Note that is convex iff is convex, so each convex set is associated with a convex function.

The definition above gives rise to the following characterization for convex functions that do not assume the value .

Theorem 3 (Rockafellar, R. T., 1970, Theorem 4.1)Let and is a convex set. Then is convex iff, for any , we have

Example 1The simplest example of convex functions are theaffine function: .

Example 2Norms are always convex, the proof is left as exercise.

How to recognize a convex function? In the most general case, you have to rely on the definition. However, most of the time we will recognize them as composed by operations that preserve the convexity. For example:

- and convex, then the linear combination with non-negative weights is also convex.
- The composition with an affine transformation preserves the convexity.
- Pointwise supremum of convex functions is convex.

The proofs are left as exercises.

A very important property of differentiable convex functions is that we can construct linear lower bound to the function.

Theorem 4 (Rockafellar, R. T., 1970, Theorem 25.1 and Corollary 25.1.1)Suppose a convex function and let . If is differentiable at then

We will also use the optimality condition for convex functions:

Theorem 5Let a convex non-empty set, , and a convex function, differentiable over an open set that contains . Then iff .

In words, at the constrained minimum, the gradient makes an angle of or less with all the feasible variations , hence we cannot minimize more the function moving inside .

Another critical property of convex functions is Jensen’s inequality.

Theorem 6Let be a measurable convex function and be an -valued random element on some probability space such that exists and with probability 1. Then

Let’s see our first OCO algorithm in the case that the functions are also differentable.

**2. Online Gradient Descent **

Last time we saw a simple strategy to obtain a logarithmic regret in the guessing game. The strategy was to use the best over the past, that is the *Follow-the-Leader* strategy. In formulas,

and in the first round we can play any admissible point. One might wonder if this strategy always works, but the answer is negative!

Example 3 (Failure of FTL)Let and consider the sequence of losses , where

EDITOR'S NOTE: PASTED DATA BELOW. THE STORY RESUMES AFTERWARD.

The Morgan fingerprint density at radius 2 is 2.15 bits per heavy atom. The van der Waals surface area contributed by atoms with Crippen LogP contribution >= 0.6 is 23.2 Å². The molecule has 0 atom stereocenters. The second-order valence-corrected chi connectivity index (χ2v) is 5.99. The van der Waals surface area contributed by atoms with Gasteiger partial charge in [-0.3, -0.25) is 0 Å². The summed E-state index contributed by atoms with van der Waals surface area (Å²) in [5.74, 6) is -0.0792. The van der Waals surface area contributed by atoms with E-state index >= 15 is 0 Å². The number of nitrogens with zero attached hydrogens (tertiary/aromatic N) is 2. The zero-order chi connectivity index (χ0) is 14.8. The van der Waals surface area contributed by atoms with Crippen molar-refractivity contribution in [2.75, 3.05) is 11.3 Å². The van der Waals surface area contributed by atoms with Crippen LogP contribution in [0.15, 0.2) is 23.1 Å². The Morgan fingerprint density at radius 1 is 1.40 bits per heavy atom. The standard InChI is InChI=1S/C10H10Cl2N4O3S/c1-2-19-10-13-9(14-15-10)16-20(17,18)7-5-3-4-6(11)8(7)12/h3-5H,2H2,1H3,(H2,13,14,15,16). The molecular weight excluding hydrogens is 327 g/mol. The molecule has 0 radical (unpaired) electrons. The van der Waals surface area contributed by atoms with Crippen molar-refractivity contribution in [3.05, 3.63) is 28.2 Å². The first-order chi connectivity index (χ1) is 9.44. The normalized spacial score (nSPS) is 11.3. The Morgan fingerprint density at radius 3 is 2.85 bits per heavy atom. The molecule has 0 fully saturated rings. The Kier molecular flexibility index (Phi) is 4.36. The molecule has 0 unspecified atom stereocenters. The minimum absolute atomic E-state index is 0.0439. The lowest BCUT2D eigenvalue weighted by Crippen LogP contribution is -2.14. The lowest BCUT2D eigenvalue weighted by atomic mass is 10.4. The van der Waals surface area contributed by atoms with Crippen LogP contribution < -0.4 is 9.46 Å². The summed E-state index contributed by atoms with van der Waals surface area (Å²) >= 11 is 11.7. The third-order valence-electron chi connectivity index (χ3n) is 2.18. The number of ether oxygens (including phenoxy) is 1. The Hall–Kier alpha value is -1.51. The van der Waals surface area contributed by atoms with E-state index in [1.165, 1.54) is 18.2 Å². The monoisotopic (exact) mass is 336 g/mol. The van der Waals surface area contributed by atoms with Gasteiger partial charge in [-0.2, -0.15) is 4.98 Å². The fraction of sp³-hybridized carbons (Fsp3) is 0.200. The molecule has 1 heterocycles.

Then, a part from the first round where the prediction of FTL is arbitrary in , the predictions of FTL will be for even and for odd. The cumulative loss of the FTL algorithm will therefore be while the cumulative loss of the fixed solution is 0. Thus, the regret of FTL is .

Hence, we will show an alternative strategy that guarantees sublinear regret for convex Lipschitz functions. Later, we will also prove that the dependency on is optimal. The strategy is called Projected Online Gradient Descent, or just Online Gradient Descent, see Algorithm 1. It consists in updating the prediction of the algorithm at each time step moving in the negative direction of the gradient of the loss received and projecting back onto the feasible set. It is similar to Stochastic Gradient Descent, but it is not the same thing: here the loss functions are different at each step. We will later see that Online Gradient Descent can *also* be used as Stochastic Gradient Descent.

First, we show the following two Lemmas. The first lemma proves that Euclidean projections always decrease the distance with points inside the set.

Proposition 7Let and , where is a non-empty closed convex set and define . Then, .

*Proof:* From the optimality condition of Theorem 5, we obtain

Therefore,

The next lemma upper bounds the regret in one iteration of the algorithm.

Lemma 8Let a closed non-empty convex set and a convex function differentiable in a open set that contains . Set . Then, , the following inequality holds

*Proof:* From Proposition 7 and Theorem 4, we have that

Reordering, we have the stated bound.

We can prove the following regret guarantee in the online setting.

Theorem 9Let a closed non-empty convex set with diameter , i.e. . Let an arbitrary sequence of convex functions differentiable in open sets containing for . Pick any assume . Then, , the following regret bound holds

Moreover, if is constant, i.e. , we have

*Proof:* Dividing the inequality in Lemma 8 by and summing over , we have

The proof of the second statement is left as an exercise.

We can immediately observe few things.